You could always try, I don’t know, killing them instead.

Good God, is Amazo ever awful looking here. He should be the most badass robot since Gort, but he’s wearing stockings, a bathing suit from the 1900’s and a rather unnecessary pair of briefs over it. Unless Professor Ivo decided to give Amazo some artificial man-junk. At least they tweaked it over the years so he doesn’t look quite as ridiculous while keeping the same motif.

If you’re wondering, Green Lantern was the one to stop him by absorbing all of Amazo’s powers into his ring. People pay too much attention to Superman and the Flash to realize how overpowered the GL ring was those days. Just wait until I finally get to the Shaggy Man’s first appearance.


DC Comics Presents #52 (1982)

Wow. You never know what to expect when Ambush Bug is around, but to have him stone cold kill someone on live TV is even more unexpected than usual. He later shows up on TV again to explain that he’s always wanted to be a super-villain and proved he can be one by killing that DA. He annoys Superman a bit with his teleporting, but by the end, Robot Man of the Doom Patrol steps in and punches his green ass out.

Fun fact: The issue features a Thanksgiving Day Parade and one of Metropolis’ floats is a Judge Dredd Balloon.


Strange Adventures #180 (1965)

Finally, we get to a hero. Not so much a superhero. At least, not here. No, Buddy Baker didn’t call himself Animal Man in his first appearance. He’d mention having the powers of animals every other minute, but no codename. He didn’t even wear his recognizable costume until ten issues later. And he wouldn’t even notice us for over twenty more years.

The story involves Buddy getting his powers from a UFO and then fighting the alien that piloted it here. The alien is far more powerful than a regular human, plus it has the same ability to copy an animal’s traits as Buddy. With fighting head-on not working, Buddy forces the alien to inherit the traits of a bunch of frightened mice, causing the beast to fall off a cliff and to its death.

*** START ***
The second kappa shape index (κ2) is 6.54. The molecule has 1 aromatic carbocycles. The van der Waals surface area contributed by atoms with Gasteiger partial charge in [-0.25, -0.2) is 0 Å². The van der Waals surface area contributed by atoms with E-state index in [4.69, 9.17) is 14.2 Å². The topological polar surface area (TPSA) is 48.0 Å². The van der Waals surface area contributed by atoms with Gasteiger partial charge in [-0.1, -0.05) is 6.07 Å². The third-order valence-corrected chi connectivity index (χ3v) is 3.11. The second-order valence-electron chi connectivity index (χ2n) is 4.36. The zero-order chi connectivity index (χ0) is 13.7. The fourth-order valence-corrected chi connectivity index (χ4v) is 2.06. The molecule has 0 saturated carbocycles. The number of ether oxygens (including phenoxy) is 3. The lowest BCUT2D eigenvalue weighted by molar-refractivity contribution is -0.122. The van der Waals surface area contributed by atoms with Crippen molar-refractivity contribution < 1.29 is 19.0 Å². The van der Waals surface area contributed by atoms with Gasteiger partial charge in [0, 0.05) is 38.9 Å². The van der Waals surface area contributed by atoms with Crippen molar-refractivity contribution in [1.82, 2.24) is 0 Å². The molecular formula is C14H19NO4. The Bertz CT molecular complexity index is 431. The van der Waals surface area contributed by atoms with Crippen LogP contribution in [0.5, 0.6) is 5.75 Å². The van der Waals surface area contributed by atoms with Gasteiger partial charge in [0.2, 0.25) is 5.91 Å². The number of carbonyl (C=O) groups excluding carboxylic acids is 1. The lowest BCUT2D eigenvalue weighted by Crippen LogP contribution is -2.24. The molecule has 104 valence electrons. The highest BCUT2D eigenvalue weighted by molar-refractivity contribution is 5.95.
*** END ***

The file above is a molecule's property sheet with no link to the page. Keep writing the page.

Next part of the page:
Fantastic Four Annual #6 (1968)

Nice to see that Jack Kirby’s original design for Annihilus is still going strong today. Granted, he’s a bit glowier than usual these days, but it’s only natural that someone ageless like this wouldn’t get much of a makeover. His debuting story is the birth of Franklin Richards issue, which was covered a couple times on the What If list.


More Fun Comics #73 (1941)

One of the most popular discussions about Aquaman is his classic attire vs. the barbarian look, so his appearance here shouldn’t be surprising. Considering there was a war going on and navies were involved, Aquaman was a bit more useful back in the day. There are some moments that are comparably badass for being Golden Age here, but a lot of that is negated when Aquaman gets his ass knocked out by Colonel Klink.



Adventures into Fear #17 (1973)